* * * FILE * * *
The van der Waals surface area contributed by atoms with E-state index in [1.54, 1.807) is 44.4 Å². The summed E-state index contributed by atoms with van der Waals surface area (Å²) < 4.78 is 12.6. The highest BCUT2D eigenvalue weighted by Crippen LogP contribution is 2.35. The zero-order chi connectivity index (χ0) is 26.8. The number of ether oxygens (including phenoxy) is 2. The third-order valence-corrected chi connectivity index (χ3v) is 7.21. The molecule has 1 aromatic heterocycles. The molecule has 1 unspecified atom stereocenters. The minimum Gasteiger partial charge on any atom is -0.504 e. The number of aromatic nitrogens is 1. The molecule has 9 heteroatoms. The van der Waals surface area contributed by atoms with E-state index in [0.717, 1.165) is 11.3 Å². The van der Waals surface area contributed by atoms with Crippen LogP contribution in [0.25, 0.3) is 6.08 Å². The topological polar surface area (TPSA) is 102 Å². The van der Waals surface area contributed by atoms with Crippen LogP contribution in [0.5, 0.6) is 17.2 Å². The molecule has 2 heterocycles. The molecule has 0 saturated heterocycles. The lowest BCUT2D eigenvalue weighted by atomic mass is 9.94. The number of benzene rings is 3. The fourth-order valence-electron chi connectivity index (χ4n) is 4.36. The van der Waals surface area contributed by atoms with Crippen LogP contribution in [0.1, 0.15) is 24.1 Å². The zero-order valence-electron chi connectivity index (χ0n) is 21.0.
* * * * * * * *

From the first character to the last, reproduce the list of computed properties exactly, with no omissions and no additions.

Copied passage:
The van der Waals surface area contributed by atoms with E-state index in [1.54, 1.807) is 44.4 Å². The summed E-state index contributed by atoms with van der Waals surface area (Å²) < 4.78 is 12.6. The highest BCUT2D eigenvalue weighted by Crippen LogP contribution is 2.35. The zero-order chi connectivity index (χ0) is 26.8. The number of ether oxygens (including phenoxy) is 2. The third-order valence-corrected chi connectivity index (χ3v) is 7.21. The molecule has 1 aromatic heterocycles. The molecule has 1 unspecified atom stereocenters. The minimum Gasteiger partial charge on any atom is -0.504 e. The number of aromatic nitrogens is 1. The molecule has 9 heteroatoms. The van der Waals surface area contributed by atoms with E-state index in [0.717, 1.165) is 11.3 Å². The van der Waals surface area contributed by atoms with Crippen LogP contribution in [0.25, 0.3) is 6.08 Å². The topological polar surface area (TPSA) is 102 Å². The van der Waals surface area contributed by atoms with Crippen LogP contribution in [0.5, 0.6) is 17.2 Å². The molecule has 2 heterocycles. The molecule has 0 saturated heterocycles. The lowest BCUT2D eigenvalue weighted by atomic mass is 9.94. The number of benzene rings is 3. The fourth-order valence-electron chi connectivity index (χ4n) is 4.36. The van der Waals surface area contributed by atoms with Crippen LogP contribution in [0.1, 0.15) is 24.1 Å². The zero-order valence-electron chi connectivity index (χ0n) is 21.0.